However, as Newsweek reported earlier this year, not even the full extent of U.S. government resources are enough to combat the threat.

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An artistic rendering shows the United States in red on a digital, binary backdrop. GUIRONG HAO/ISTOCK/Getty

"The U.S. government is better able to identify counterintelligence threats because of outreach and collaboration with the private sector and other departments and agencies," the FBI said. "The FBI has been sounding the alarm about China for years, and we have been heavily engaged with the private sector and academia on the counterintelligence threat from China."

One of these private sector entities is CrowdStrike, a leading cybersecurity firm involved in high-profile investigations, including the 2014 Sony Pictures hack and attacks targeting the Democratic National Committee ahead of the 2016 elections.

Shawn Henry, president of CrowdStrike Services and former executive assistant director of the FBI, outlined a harrowing scenario to explain his company's role.

"We all would expect that, if foreign jet fighters came into U.S. airspace that, our Air Force would scramble jets, who would immediately get up in the sky and waive those jet fighters out of our airspace," Henry told Newsweek. "We would expect that if an invading army came in battleships up to our shorelines or they were marching across the border of the U.S., our military will respond to that."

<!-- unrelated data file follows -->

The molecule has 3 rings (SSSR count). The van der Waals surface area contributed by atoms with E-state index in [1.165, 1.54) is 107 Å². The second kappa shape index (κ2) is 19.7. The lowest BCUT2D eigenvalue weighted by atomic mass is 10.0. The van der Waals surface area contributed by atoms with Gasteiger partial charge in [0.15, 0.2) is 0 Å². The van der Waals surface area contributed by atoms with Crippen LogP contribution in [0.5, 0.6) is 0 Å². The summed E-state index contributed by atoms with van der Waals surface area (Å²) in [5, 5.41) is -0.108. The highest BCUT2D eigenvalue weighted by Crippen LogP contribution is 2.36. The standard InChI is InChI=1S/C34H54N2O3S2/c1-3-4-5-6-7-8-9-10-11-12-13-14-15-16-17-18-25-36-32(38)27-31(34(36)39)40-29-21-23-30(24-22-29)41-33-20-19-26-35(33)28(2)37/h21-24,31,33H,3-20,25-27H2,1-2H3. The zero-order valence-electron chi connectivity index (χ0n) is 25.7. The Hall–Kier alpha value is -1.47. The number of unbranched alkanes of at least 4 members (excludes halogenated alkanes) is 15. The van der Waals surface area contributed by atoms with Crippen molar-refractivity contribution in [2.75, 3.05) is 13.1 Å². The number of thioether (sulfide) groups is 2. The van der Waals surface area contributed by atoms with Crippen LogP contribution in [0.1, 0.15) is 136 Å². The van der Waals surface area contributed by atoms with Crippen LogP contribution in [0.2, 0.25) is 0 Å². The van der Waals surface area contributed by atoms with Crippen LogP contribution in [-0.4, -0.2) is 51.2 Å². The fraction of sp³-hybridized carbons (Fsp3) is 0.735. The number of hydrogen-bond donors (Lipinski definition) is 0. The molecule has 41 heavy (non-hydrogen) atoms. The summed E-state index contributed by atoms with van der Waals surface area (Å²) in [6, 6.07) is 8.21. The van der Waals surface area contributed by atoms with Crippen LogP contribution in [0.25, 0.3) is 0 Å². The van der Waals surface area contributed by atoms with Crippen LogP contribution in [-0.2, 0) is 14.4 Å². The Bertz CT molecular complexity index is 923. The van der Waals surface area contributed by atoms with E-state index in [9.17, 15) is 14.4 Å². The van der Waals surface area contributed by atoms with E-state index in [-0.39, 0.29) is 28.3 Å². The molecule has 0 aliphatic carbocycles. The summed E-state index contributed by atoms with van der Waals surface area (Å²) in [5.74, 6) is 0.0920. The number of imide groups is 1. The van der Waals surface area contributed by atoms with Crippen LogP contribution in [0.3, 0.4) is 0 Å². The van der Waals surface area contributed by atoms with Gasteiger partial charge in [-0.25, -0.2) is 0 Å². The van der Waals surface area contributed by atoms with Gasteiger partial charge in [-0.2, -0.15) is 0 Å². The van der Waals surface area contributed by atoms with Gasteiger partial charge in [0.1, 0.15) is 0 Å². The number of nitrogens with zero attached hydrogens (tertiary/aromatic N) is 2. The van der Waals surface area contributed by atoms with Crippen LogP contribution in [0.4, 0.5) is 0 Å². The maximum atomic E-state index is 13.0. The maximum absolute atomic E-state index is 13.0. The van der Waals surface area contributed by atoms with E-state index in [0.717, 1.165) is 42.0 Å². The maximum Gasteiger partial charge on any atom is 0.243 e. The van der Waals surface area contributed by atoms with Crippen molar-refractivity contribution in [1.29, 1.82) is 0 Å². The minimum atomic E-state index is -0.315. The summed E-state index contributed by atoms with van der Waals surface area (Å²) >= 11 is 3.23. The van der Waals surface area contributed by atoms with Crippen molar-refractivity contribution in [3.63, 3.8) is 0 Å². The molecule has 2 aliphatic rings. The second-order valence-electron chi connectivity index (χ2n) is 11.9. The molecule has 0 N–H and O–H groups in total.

But he said it's a different battle online.

"In the virtual space," Henry said, "the U.S. government doesn't have the capacity or the authority to do that."

Instead, he said, "It's the private sector, companies like CrowdStrike that are putting technology into companies that are detecting these attacks, and preventing malware from being executed and disrupting adversary attacks."

Still, intrusions happen every day. The Department of Justice announced Wednesday the unsealing of indictments against five Chinese nationals who had been charged with hacking into hundreds of companies from across the globe, in some cases stealing technology and in others installing ransomware that held systems hostage for money.